Synthesis of Metallo-conjugated Copolymer with Electron Deficient Main Chain and the Formation of Polymer–Carbon Nanotube Hybrids
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We report the synthesis of a conjugated polymer incorporated with electron-deficient dipyrridophenanzine units and pendant ruthenium complexes. The electronic transition and photophysical properties of the polymer were thoroughly studied. Due to the presence of an extended conjugated system, polymer main chain was able to interact strongly with carbon nanotube (CNT) surface by π–π interaction, resulting in the formation of a dispersion in organic solvents. The polymer–nanotube hybrid was characterized by different microscopic and spectroscopic experiments. Raman spectroscopic results suggested that the electron density of the CNT decreased after the formation of polymer/nanotube hybrids, which suggests there is an electronic interaction between the polymer main chain and CNT.
KeywordsConjugated polymer Carbon nanotube Hybrid materials Computation
The functionalization of carbon nanotubes (CNTs) by polymeric materials has been a very interest research topic in the past decade because of the promising application potentials in a variety of areas such as sensing, optoelectronics, and biomedical applications [1, 2, 3]. In general, CNT can be functionalized by covalent or non-covalent approaches [4, 5]. In the first approach, the functional units are linked to the CNT surface via covalent bonds . However, the π-conjugated system on CNT surface will be disrupted, resulting to changes in their electronic properties. The second approach relies on the non-covalent interaction (e.g. π–π stacking) between the functional units and CNT surface , and is a preferable method because the π-electron system will not be affected as a result. In the past few years, our research group has been working on the synthesis of functional polymers for the formation of polymer–CNT hybrids and studying of their physical properties. Block copolymers and conjugated polymers functionalized with metal complexes have been synthesized [7, 8]. They were able to disperse both multiwalled and single walled CNTs (SWCNTs) and form stable dispersions in organic solvents. It has been demonstrated that the presence of metal complexes on the polymer pendant group or main chain could strongly perturb the photophysical properties of the resulting hybrid materials. In one of the examples, it was shown that the ruthenium complex attached was able to enhance the photosensitivity of the polymer–CNT hybrid, which was confirmed by photoconductivity AFM experiments . In other examples, the behavior of the transient species formed and the photoinduced electron transfer processes were found to be strongly affected by the introduction of metal complexes to the polymers [8, 10, 11]. Recently, it was found that the direction of photoinduced electron transfer in a polymer–CNT hybrid material is dependent on the relative energy level of the two entities . CNT can function as either electron acceptor or donor after photoexcitation. This means that electron- or hole-carrying CNTs can be generated if a proper functional polymer is chosen. The resulting materials will have great application potentials in opto-electronic devices.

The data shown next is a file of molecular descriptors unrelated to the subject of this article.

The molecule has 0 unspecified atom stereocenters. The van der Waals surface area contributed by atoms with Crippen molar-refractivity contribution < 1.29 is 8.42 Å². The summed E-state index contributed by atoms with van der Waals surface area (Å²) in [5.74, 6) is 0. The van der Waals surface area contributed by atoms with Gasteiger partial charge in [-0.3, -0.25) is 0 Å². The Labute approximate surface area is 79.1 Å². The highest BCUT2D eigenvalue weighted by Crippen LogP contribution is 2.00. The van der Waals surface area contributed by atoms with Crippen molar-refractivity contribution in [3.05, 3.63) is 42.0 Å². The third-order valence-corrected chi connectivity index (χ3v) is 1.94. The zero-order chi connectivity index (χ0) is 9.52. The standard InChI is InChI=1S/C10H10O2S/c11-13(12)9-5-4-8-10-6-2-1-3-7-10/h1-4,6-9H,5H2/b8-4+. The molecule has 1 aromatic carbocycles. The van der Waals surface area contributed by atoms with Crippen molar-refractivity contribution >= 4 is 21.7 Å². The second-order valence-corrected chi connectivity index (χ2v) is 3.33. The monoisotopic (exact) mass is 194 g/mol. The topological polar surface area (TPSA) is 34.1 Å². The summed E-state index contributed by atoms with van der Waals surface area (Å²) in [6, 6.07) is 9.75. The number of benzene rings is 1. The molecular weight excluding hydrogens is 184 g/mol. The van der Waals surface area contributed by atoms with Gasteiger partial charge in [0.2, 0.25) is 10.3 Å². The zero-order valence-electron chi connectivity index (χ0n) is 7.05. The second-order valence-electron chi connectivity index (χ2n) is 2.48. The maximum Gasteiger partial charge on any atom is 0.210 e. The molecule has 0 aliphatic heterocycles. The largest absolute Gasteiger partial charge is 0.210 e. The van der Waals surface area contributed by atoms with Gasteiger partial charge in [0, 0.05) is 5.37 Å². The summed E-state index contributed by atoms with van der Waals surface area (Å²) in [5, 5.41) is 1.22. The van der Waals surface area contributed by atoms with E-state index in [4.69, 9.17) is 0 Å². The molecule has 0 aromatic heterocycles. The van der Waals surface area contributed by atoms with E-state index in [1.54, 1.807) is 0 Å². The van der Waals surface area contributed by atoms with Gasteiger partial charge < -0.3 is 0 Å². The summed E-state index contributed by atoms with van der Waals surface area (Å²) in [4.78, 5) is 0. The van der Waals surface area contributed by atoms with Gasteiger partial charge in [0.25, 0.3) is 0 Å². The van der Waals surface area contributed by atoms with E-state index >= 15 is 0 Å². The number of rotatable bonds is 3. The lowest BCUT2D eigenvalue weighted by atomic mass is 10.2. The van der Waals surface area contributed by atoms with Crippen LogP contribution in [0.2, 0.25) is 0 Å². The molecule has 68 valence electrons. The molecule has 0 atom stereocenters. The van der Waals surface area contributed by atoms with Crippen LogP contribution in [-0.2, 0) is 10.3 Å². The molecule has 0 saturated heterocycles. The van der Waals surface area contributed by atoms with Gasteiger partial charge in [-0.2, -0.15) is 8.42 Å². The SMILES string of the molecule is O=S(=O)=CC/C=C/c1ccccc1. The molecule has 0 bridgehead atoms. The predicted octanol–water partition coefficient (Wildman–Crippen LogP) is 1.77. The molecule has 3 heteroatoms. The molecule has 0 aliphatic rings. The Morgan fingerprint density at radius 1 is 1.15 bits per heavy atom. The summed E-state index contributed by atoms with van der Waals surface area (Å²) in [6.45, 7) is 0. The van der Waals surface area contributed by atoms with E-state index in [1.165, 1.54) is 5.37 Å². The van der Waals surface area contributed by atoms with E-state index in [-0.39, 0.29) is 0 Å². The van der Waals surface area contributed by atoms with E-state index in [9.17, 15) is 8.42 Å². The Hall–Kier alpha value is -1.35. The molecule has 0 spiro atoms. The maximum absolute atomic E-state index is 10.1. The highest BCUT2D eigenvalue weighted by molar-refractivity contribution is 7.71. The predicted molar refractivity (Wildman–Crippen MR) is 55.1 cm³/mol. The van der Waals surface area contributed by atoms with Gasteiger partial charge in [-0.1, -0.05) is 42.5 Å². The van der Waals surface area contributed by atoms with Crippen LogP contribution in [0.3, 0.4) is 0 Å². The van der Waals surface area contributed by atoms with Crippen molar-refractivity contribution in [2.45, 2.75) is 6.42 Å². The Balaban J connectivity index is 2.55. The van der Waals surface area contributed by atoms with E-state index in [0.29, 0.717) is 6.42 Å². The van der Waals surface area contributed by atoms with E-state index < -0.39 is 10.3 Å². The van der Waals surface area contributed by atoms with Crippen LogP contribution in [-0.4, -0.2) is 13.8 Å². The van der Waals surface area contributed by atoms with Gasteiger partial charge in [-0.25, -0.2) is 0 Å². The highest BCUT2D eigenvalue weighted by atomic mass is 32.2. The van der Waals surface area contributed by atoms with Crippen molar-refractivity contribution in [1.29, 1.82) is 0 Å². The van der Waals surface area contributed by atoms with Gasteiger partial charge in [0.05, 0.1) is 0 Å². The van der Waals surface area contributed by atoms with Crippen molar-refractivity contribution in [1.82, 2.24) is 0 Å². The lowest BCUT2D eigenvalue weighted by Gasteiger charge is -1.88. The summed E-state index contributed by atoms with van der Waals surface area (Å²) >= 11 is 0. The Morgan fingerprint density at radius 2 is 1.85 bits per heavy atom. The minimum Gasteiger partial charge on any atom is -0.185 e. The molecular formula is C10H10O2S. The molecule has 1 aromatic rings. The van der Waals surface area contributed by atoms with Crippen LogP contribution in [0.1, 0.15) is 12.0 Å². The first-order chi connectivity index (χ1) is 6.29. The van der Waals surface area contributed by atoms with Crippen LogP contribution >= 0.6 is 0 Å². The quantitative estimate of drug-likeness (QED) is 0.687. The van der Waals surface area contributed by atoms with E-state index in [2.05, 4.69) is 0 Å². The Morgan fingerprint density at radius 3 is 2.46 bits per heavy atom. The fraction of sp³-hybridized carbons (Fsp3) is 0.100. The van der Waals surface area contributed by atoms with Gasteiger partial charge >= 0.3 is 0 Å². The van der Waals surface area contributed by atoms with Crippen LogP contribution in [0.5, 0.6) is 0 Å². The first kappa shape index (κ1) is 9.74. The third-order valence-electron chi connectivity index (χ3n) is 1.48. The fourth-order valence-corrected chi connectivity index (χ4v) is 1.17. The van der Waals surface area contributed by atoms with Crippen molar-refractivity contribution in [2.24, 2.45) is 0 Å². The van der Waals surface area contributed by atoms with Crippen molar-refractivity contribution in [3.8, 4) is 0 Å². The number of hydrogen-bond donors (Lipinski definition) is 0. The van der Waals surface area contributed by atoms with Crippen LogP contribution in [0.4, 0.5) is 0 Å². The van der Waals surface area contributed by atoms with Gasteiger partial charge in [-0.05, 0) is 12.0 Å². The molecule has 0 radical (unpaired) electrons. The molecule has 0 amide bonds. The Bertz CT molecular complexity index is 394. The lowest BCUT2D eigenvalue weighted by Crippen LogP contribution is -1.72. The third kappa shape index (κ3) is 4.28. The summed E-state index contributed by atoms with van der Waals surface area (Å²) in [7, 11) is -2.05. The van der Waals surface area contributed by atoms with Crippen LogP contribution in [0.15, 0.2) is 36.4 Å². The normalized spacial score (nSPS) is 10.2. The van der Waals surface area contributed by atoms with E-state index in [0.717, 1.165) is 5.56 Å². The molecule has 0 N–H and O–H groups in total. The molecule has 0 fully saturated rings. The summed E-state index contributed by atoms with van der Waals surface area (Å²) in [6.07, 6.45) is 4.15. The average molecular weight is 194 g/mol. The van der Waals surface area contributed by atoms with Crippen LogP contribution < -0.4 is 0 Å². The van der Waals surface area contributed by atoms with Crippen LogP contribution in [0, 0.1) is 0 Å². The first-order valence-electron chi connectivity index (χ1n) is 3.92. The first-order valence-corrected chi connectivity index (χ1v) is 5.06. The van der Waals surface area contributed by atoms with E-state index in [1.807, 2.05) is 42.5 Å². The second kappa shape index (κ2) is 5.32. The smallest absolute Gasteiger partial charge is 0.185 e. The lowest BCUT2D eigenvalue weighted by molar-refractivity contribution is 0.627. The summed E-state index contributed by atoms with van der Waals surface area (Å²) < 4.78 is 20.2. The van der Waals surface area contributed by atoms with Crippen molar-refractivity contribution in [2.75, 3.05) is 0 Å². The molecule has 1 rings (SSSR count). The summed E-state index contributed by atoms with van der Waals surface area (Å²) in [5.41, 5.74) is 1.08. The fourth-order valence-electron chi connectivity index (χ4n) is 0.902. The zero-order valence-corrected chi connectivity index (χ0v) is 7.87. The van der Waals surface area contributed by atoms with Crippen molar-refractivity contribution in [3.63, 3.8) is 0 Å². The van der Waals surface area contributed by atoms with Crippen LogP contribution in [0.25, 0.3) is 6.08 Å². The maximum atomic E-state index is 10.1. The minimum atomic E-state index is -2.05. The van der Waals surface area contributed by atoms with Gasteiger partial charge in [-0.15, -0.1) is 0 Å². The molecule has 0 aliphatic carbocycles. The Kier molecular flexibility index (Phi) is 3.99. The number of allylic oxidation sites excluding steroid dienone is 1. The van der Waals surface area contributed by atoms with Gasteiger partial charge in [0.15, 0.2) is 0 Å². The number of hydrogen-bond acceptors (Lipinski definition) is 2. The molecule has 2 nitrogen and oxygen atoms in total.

Based on the previous works, we have synthesized a metalloconjugated copolymer functionalized with electron deficient dipyrridophenanzine units on the main chain and ruthenium terpyridine complexes at the pendant chain. It is envisaged that the electron deficient N-heterocyclic units and the sensitizing ruthenium complexes have significant effect to the physical properties to the hybrid formed. The polymer was able to disperse SWCNTs, and the interaction between the polymer and CNTs was studied by various computation and spectroscopic techniques.
2 Experimental Sections
2.1 Reagents and Materials
2,7-Dibromofluorene, pyridine, tetra-n-butylammonium bromide, tetra-n-butylammonium hydroxide and ruthenium(III) chloride hydrate were purchased from Aldrich Chemical Co. 5,5′-Bis(4,4,5,5-tetramethyl-1,3,2-dioxaborolan-2-yl)-2,2′-bithiophene (7) was purchased from TCI Chemicals. 2,7-Dibromo-9,9-bis(6′-bromohexyl)fluorene (1) [12, 13, 14, 15], 4′-(4-hydroxyphenyl)-2,2′:6′,2″-terpyridine (2) procedure , 5,6-diamino-1,10-phenanthroline [17, 18] (4), and 2,2′:6′,2″-terpyridine ruthenium trichloride (9) were synthesized according to literature procedures .